Few things can be as painful as choosing a broker-dealer that you later regret. the key to making a switch worth your while is your diligence process and assessing whether you are hearing the truth or being sold a bill of goods regarding the matters that are important to your assessment criteria.

The criteria may be different if you are brand-new to the field and need to get licensed, versus already being licensed with both clients and experience, but in either case, I believe that the search starts with an assessment of your needs. If you are new to the securities side of financial planning, you may not even know where to start. It may take a few meetings with prospective broker-dealers and colleagues before you are able to clearly articulate what you're looking for.



A broker-dealer is an entity licensed to sell securities for a commission. In the old days, many licensed registered representatives of BDs sold stocks and load funds to clients for commissions, in lieu of management fees, but this has changed materially in the past decade, and I have not seen much of it in the CPA/PFP space.

CPA financial planners sometimes use broker-dealers for products that may be a better fit for smaller clients or those unwilling to pay fees. These frequently involve variable annuities, small-to-midsized retirement accounts, and mutual funds with sales loads for certain clients who are either too small for a fee-based managed account or unwilling to pay ongoing management fees.

If you go the fee-only route, and accept no commissions, you don't even need a broker-dealer. Creating or affiliating with a registered investment advisor along with a Series 65 license is all you need. Before you decide, make sure you really understand the demographics of your practice. If you have many smaller clients, a broker-dealer may be the most efficient way to service some clients.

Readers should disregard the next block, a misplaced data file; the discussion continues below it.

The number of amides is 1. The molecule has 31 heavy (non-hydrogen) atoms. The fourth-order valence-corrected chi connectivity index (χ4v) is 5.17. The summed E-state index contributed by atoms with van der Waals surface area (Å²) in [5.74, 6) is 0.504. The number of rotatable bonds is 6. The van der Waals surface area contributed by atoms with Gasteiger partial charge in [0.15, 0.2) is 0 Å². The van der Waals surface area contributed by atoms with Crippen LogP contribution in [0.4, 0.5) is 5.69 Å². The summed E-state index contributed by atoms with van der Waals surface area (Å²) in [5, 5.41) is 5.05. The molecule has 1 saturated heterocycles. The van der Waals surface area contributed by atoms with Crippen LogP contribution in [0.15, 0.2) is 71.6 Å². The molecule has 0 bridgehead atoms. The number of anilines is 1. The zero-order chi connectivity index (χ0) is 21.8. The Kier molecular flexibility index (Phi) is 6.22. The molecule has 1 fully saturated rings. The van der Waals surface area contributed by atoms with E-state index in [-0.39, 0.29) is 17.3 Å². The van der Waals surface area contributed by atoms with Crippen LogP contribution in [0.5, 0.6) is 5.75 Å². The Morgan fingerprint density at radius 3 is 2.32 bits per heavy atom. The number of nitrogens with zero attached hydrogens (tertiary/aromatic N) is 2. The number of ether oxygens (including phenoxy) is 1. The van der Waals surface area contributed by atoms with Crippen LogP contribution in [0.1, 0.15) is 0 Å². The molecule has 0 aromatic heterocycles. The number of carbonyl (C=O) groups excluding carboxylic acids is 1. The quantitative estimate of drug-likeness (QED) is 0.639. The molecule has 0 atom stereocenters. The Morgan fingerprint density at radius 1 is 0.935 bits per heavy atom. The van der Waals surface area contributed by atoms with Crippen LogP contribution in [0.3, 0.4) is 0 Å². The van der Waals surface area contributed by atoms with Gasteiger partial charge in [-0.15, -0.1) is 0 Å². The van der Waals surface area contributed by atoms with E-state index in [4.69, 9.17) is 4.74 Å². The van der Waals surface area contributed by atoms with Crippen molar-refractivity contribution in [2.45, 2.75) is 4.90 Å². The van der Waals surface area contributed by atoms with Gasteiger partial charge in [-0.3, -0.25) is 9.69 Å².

Another reason why some firms choose to avoid affiliating with a broker-dealer and obtaining securities registration is to avoid the complexity of BD rules and compliance requirements established by the Financial Industry Regulatory Authority. RIAs, on the other hand, are regulated by the Securities and Exchange Commission and may have appeared less restrictive with regulation and compliance requirements. Since the Madoff scandal, however, there has been tremendous focus and discussion on the future of regulating RIAs, with no decision made thus far.

Advisors with a diverse client base frequently get both securities registration and affiliation with an RIA. Those dually registered as reps of a BD and investment advisor representatives of an RIA are known as hybrid advisors. This is a very popular option.